Daniel Robert Lahey wields the tools of a trained classical musician in pursuit of ambient music with direct and fresh (but never simple) melodic charms. Each of his pieces bears a symphonic influence, but each piece aims to provide the listener a listening experience of intriguing sound-on-sound. Rather than the sunny sleepwalk of new-age-style waves of saccharine melody, Lahey weaves complex themes throughout each composition. In “No Cure for Music”, the five pieces bear titles such as “Short Term Remedy (thing 523)” and “Auntie Histamines (thing 525)”.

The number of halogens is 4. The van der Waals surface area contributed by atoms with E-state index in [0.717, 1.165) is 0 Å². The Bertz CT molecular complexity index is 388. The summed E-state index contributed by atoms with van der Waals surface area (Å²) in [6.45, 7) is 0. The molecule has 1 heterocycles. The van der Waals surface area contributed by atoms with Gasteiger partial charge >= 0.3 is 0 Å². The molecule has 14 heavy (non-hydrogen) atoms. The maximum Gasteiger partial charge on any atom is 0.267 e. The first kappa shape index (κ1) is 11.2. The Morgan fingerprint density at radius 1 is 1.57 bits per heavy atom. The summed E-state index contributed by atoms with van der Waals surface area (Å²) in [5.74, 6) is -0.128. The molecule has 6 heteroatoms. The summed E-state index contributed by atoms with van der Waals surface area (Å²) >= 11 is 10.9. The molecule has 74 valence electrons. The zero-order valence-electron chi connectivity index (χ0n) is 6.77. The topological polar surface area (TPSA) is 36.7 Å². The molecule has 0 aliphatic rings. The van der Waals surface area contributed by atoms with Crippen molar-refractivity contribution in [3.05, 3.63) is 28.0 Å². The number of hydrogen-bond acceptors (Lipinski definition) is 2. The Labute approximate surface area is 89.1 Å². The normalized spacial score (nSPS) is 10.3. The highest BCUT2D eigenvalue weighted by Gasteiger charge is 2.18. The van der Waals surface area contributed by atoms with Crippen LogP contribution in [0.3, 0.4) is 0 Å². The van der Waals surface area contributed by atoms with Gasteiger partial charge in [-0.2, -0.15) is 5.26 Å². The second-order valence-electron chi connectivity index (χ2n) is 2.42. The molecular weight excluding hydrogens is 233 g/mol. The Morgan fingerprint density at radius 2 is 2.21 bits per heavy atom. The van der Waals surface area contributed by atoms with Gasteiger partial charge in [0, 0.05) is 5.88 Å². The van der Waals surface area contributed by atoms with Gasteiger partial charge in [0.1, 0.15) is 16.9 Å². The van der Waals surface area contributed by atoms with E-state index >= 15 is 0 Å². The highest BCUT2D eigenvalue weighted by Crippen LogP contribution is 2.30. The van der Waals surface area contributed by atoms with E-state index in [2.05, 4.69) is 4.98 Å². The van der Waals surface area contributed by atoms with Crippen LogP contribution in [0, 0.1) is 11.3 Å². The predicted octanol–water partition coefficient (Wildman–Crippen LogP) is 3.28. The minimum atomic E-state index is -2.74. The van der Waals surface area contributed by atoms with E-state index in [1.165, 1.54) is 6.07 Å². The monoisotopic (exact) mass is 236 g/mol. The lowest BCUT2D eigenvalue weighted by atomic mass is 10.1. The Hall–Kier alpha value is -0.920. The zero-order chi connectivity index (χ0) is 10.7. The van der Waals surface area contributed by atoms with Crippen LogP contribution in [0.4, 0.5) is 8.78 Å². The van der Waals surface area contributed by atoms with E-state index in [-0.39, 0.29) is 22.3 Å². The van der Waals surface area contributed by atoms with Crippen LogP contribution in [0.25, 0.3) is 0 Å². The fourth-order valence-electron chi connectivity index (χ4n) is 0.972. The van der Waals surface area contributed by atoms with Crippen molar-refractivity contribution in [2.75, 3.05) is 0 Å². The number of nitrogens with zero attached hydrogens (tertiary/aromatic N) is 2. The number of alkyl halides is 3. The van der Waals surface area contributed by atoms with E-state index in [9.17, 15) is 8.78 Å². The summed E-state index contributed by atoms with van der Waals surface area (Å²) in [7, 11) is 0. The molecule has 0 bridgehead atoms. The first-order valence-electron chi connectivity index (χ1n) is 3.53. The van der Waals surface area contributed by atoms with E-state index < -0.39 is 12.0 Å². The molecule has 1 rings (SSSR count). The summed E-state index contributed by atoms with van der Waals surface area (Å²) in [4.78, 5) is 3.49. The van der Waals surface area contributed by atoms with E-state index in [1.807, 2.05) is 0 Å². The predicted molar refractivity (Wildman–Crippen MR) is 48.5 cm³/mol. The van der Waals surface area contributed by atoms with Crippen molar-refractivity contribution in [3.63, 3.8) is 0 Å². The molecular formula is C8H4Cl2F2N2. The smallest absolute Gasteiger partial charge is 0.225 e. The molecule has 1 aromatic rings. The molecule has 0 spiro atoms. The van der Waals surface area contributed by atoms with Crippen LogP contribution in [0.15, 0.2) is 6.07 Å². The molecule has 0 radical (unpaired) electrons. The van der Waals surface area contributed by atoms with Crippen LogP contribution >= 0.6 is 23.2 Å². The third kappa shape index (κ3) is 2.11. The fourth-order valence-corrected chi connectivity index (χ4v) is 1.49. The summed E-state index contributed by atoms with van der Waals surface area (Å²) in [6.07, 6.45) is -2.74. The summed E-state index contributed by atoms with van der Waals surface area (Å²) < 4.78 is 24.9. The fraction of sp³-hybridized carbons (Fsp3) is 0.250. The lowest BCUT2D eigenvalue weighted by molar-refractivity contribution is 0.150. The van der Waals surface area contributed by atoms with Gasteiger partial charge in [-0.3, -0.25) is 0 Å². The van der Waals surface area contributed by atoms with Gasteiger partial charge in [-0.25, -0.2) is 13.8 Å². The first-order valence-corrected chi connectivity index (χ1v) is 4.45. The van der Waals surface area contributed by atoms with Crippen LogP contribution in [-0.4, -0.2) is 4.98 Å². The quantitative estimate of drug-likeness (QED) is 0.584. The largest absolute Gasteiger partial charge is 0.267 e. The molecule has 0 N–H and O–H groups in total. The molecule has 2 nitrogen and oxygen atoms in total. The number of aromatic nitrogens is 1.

Lahey offers no simple prescriptions or promises of miracle cures. Instead, he layers measured, intriguing melodic themes which hearken back to post-World-War-Two classical music “modernism”. This is music both accessible and challenging. As one song title posits, it is music “Shredded by Antithetical Influences”. His use of synthesized sounds inspired by orchestra instruments combines with his wandering melodic ear to create a set of interesting tracks for which this bit of text proposes no easy antidote.
This is not music for everyone—but it is music for anyone. In “No Cure”, Daniel Robert Lahey takes the listener in for a digital scan, and the diagnosis is positive for sound. This is sound to take the indolence of an idle hour and turn it into the therapy of intriguing sonic exploration.